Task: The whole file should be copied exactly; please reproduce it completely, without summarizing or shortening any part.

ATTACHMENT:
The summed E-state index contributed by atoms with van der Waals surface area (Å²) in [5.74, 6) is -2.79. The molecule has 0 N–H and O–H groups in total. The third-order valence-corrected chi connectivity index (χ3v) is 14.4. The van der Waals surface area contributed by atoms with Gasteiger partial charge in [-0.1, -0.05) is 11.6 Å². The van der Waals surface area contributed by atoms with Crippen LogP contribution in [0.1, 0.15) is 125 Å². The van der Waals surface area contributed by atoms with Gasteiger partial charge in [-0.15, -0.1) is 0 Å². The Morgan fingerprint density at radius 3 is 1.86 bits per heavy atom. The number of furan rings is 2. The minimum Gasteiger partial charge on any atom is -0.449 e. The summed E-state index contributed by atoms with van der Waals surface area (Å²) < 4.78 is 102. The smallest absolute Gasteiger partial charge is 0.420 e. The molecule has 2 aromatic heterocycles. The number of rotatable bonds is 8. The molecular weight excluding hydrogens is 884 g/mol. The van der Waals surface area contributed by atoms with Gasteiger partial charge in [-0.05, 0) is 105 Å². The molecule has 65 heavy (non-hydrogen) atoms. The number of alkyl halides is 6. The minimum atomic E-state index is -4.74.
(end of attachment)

The summed E-state index contributed by atoms with van der Waals surface area (Å²) in [5.74, 6) is -2.79. The molecule has 0 N–H and O–H groups in total. The third-order valence-corrected chi connectivity index (χ3v) is 14.4. The van der Waals surface area contributed by atoms with Gasteiger partial charge in [-0.1, -0.05) is 11.6 Å². The van der Waals surface area contributed by atoms with Crippen LogP contribution in [0.1, 0.15) is 125 Å². The van der Waals surface area contributed by atoms with Gasteiger partial charge in [-0.15, -0.1) is 0 Å². The Morgan fingerprint density at radius 3 is 1.86 bits per heavy atom. The number of furan rings is 2. The minimum Gasteiger partial charge on any atom is -0.449 e. The summed E-state index contributed by atoms with van der Waals surface area (Å²) < 4.78 is 102. The smallest absolute Gasteiger partial charge is 0.420 e. The molecule has 2 aromatic heterocycles. The number of rotatable bonds is 8. The molecular weight excluding hydrogens is 884 g/mol. The van der Waals surface area contributed by atoms with Gasteiger partial charge in [-0.05, 0) is 105 Å². The molecule has 65 heavy (non-hydrogen) atoms. The number of alkyl halides is 6. The minimum atomic E-state index is -4.74.